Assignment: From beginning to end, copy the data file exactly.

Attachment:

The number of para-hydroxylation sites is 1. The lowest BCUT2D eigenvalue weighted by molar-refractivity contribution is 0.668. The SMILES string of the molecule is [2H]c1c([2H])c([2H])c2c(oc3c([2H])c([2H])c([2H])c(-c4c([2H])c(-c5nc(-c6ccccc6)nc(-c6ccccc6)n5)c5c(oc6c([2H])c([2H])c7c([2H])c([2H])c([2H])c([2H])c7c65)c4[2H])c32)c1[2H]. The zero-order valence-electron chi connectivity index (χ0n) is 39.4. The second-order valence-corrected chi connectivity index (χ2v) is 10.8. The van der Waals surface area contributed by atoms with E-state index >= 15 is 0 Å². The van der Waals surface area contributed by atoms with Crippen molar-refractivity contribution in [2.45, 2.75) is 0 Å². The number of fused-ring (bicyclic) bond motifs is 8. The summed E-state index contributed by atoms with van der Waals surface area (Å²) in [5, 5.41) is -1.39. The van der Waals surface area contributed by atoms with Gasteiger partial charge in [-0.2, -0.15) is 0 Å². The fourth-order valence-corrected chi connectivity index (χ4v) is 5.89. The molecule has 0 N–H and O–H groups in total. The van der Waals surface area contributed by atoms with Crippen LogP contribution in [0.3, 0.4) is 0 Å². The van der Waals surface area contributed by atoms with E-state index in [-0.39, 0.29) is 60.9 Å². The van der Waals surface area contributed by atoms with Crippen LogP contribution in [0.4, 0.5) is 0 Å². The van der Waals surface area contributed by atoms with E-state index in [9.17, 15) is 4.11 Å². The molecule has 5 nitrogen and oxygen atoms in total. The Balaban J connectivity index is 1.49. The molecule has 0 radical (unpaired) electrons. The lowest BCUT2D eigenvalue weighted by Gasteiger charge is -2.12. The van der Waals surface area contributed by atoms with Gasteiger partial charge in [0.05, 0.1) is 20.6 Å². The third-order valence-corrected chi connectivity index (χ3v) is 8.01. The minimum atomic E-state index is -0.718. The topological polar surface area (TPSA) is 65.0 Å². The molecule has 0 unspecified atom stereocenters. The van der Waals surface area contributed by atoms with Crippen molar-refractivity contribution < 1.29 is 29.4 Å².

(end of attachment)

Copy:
The number of para-hydroxylation sites is 1. The lowest BCUT2D eigenvalue weighted by molar-refractivity contribution is 0.668. The SMILES string of the molecule is [2H]c1c([2H])c([2H])c2c(oc3c([2H])c([2H])c([2H])c(-c4c([2H])c(-c5nc(-c6ccccc6)nc(-c6ccccc6)n5)c5c(oc6c([2H])c([2H])c7c([2H])c([2H])c([2H])c([2H])c7c65)c4[2H])c32)c1[2H]. The zero-order valence-electron chi connectivity index (χ0n) is 39.4. The second-order valence-corrected chi connectivity index (χ2v) is 10.8. The van der Waals surface area contributed by atoms with E-state index >= 15 is 0 Å². The van der Waals surface area contributed by atoms with Crippen molar-refractivity contribution in [2.45, 2.75) is 0 Å². The number of fused-ring (bicyclic) bond motifs is 8. The summed E-state index contributed by atoms with van der Waals surface area (Å²) in [5, 5.41) is -1.39. The van der Waals surface area contributed by atoms with Gasteiger partial charge in [-0.2, -0.15) is 0 Å². The fourth-order valence-corrected chi connectivity index (χ4v) is 5.89. The molecule has 0 N–H and O–H groups in total. The van der Waals surface area contributed by atoms with Crippen LogP contribution in [0.3, 0.4) is 0 Å². The van der Waals surface area contributed by atoms with E-state index in [-0.39, 0.29) is 60.9 Å². The van der Waals surface area contributed by atoms with Crippen LogP contribution in [0.4, 0.5) is 0 Å². The van der Waals surface area contributed by atoms with E-state index in [9.17, 15) is 4.11 Å². The molecule has 5 nitrogen and oxygen atoms in total. The Balaban J connectivity index is 1.49. The molecule has 0 radical (unpaired) electrons. The lowest BCUT2D eigenvalue weighted by Gasteiger charge is -2.12. The van der Waals surface area contributed by atoms with Gasteiger partial charge in [0.05, 0.1) is 20.6 Å². The third-order valence-corrected chi connectivity index (χ3v) is 8.01. The minimum atomic E-state index is -0.718. The topological polar surface area (TPSA) is 65.0 Å². The molecule has 0 unspecified atom stereocenters. The van der Waals surface area contributed by atoms with Crippen molar-refractivity contribution < 1.29 is 29.4 Å².